I am divorced and live with my 3 children so being a single parent after being married for 17 years without a doubt has been my biggest challenge. Balancing the demands of doing my job from home with multiple zoom calls per day, managing my teams, overseeing two middle schoolers and one high schooler as they navigate homeschooling, it has been a lot as it is for most parents. Keeping my children’s spirits up as their lives are upturned is my biggest focus but it is always a challenge to think of new activities and ways to combat boredom for 15- and 12-year old’s.

Can you share what you have done to address those challenges?

I have ‘deputized’ each of my children with a responsibility or area of the house and although they may sometimes complain, having a responsibility has helped. The other thing I have done with them is to try to be as authentic with my own responses to the pandemic with them and in front of them — I think it helps them to understand that this is an uncertain time for everyone and moves toward normalizing it a bit for them.

Can you share the biggest work-related challenges you are facing as a woman in STEM during this pandemic?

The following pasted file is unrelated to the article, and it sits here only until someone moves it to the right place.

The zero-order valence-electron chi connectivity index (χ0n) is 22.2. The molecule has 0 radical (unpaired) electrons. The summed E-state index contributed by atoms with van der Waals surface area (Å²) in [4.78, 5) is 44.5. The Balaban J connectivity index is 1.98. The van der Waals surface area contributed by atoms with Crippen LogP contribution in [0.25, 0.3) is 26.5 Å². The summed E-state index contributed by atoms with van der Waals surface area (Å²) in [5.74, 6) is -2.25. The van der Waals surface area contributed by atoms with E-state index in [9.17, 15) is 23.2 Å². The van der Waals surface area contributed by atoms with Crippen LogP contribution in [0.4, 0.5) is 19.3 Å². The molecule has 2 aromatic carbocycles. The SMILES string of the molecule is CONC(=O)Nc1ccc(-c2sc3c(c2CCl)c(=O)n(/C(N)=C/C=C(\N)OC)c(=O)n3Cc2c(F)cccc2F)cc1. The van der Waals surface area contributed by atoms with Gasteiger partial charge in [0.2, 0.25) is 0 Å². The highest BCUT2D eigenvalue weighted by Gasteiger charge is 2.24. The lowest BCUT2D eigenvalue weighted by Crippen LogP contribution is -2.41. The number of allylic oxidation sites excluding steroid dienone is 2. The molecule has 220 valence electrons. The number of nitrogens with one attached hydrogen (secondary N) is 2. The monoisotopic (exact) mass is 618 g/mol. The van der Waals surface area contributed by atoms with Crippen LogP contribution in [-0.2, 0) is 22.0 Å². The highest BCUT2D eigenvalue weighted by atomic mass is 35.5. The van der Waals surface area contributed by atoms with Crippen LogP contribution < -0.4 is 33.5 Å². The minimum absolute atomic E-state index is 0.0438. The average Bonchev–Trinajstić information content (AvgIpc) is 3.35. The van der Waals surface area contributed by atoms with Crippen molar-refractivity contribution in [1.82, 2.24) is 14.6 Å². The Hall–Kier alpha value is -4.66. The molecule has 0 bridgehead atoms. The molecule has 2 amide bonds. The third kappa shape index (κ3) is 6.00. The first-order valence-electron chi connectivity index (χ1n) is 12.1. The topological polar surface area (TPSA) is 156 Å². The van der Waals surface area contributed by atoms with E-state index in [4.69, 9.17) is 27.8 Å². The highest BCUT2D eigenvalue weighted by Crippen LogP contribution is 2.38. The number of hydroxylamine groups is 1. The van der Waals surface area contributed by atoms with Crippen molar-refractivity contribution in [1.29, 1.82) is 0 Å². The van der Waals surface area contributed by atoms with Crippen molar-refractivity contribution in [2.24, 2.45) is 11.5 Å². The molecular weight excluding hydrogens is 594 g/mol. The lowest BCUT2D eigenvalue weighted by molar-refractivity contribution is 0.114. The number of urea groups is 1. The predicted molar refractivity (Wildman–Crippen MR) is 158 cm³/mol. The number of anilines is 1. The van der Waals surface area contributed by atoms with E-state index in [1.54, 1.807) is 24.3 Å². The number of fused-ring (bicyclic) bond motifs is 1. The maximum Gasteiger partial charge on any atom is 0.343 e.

I think that any parent in STEM is dealing with the same challenges; the new normal, having to be employee and teacher (among other things), how to take steps forward when the path ahead is so uncertain. It is hard to find the right balance not unlike how it used to be especially for working moms.

Can you share what you have done to address those challenges?

My approach is always to focus on what I can do and what I cannot. I am a big believer in that women in general need to ‘let themselves off the hook’ and not strive for perfection in everything. Superwoman sounds good in theory, but we all need help, a break and to be more forgiving of ourselves and others. I grew up in a house that was rarely untidy to a stay-at-home mother and I tried to emulate it all too much when I was a younger lawyer but the more I’ve practiced just letting some of that go, I’ve been able to focus more on being present both at home and at Workhuman.